This view was supported by Oxfam’s survey of 295 economists from 79 countries. They included leading global economists such as Jayati Ghosh, Jeffrey Sachs and Gabriel Zucman. 87% of respondents expected that income inequality in their country was either going to increase or strongly increase as a result of the pandemic. This included economists from 77 of the 79 countries
Nevertheless we can debate whether or not we think that COVID-19 has increased inequality, and by how much. These are projections based on simulations, and we will only know when the household surveys and other work is done. As we say in our paper, we think that an increase in inequality is likely.
We are I hope clear in the paper that we are comparing what would have happened in 2022 absent these three things- COVID-19 an annual increase in inequality of 2% and the further impact of the food price increases.
Food price increases
Our figures on the inclusion of the impact of the food price spike are higher than the Banks’ largely because we chose to make our estimates from when food prices started to rise, which in fact was in March of 2021, and not the beginning of the Ukraine war. The Ivanic paper is here: World Bank Document. We should have provided the hyperlink.
Regarding the application of the model Ivanic et al did we have followed the same path as Center for Global Development (which is also in citation in our paper). We didn’t guess what the food prices would be. We estimated based on FAO food price index for February. In February the index was 140,7 (later adjusted to 141,1). In March the index was up 159,7 and as of May the number is 157,4. So since we estimated the impact of food price inflation on extreme poverty, food prices have risen again significantly so our estimates are quite likely to be on the low side.
The World Bank figures we were working from did not include the impact of the Ukraine war and inflationary impacts; those figures were published after our paper, as you point out.
As you also correctly point out, we are not comparing the level of extreme poverty in 2022 with 2021, but with the level of extreme poverty that was projected to exist in 2022 if these crises had not taken hold. Our whole premise, as is that of the Bank, is to show the impact of these crises compared to the pre-crisis trend. We want to show that COVID-19 has had a huge and dramatic impact on the fight to end poverty. It has led to the first global increase in extreme poverty in over twenty years. Unless there is concerted action, it is quite possible that poverty will not even return to levels seen on the eve of the pandemic for many years to come, let alone meet the targets set by the global community for 2030. Key to this is whether we manage to finally address inequality.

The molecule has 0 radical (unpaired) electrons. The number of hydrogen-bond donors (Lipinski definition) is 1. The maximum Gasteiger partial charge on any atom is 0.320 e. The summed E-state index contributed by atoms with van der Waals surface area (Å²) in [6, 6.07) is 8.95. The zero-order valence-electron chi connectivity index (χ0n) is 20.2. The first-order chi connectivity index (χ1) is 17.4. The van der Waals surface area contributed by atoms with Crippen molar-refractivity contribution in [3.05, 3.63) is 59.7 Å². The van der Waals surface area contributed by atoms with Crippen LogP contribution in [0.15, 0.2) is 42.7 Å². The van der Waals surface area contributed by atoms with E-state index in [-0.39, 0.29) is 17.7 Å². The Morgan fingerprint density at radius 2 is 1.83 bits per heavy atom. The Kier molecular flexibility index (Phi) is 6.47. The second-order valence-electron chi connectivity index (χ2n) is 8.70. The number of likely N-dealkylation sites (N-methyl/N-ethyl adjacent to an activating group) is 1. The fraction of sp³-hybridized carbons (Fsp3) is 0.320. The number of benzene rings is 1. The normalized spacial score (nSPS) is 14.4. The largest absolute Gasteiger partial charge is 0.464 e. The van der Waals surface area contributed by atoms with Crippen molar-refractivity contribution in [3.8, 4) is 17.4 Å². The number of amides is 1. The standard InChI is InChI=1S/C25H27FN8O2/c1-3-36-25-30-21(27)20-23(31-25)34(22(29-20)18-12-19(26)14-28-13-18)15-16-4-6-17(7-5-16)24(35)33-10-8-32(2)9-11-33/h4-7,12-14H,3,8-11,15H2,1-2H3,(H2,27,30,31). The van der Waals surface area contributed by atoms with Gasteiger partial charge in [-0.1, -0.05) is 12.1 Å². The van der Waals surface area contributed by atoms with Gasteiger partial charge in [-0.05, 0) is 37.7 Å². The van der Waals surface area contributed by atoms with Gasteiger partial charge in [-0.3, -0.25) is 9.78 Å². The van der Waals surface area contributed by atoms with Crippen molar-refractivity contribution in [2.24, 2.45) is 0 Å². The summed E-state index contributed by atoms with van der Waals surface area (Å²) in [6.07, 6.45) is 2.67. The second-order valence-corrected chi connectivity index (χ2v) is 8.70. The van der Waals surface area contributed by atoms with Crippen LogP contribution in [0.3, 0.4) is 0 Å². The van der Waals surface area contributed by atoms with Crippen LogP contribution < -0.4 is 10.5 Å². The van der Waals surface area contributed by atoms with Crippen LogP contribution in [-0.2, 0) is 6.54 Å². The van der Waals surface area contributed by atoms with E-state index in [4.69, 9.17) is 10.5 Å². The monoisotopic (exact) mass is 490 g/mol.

If you choose instead to look at the difference in extreme poverty pre-pandemic (2019) compared with 2022, the figures would be 655 for 2019 and 795 for 2022, which would mean an overall increase during the COVID-19 period of 140 million people. Poverty shot up in 2020 and has since come down again a bit thank goodness, but it still remains shockingly higher than it would have been. And rising food and energy prices make continued declines in no way guaranteed.
At the same time, again for the first time in over three decades, the gap between the rich world and the developing world is widening, as global inequality increases, a point the World Bank has also made.
Finally, billionaire wealth during the pandemic saw an increase that was enormous by any measure, buoyed by governments pouring money into the economy.
This is the first time again in a very long time that we have seen both extreme wealth and extreme poverty increase so sharply and so dramatically at the same time.
It is true that since the peak in 2020 and 2021, both billionaire wealth and extreme poverty have reduced, but they both remain far higher than they were pre-pandemic. According to Forbes, Billionaire wealth increased almost 60% between 2020 and 2021 and has since come down around 10%- still an enormous rise by any measure and something all of those concerned about concentrated economic power should be worried about.
Whilst we could well be being too pessimistic in our projections, equally it does not look like we have seen the last of the food and energy price increases, or of inflation. The prospects for developing economies, especially in terms of government debt, are darker than they have been since the 1990’s. Sharp increases in interest rates by the Fed will only compound this. The war continues, and its impact on the global economy and especially on food prices looks set to continue throughout 2022 and into 2023 and beyond.
I hope we have convinced you that we are not in the business of making up numbers, that we work with the World Bank, The FAO, Forbes, Credit Suisse and others to use the best data available, and we share these findings with external stakeholders before we publish them.
We definitely agree that the citations in this paper were not up to the standard of our usual papers and the reference to the World Bank dataset and where it comes from are as clear as they could be.
As I said we welcome scrutiny, and debate, and indeed take your blog in this spirit. You have my email and please do get in touch anytime with any questions or concerns about our calculations.
In response to the previous criticisms of Oxfam’s numbers you have repeated in the remainder of your blog, we responded to these at the time, and we are happy to do so again.
In particular I have contacted in particular my colleagues working on the latest climate numbers for the emissions of the richest, released last year ahead of COP 26, to respond to your points on this.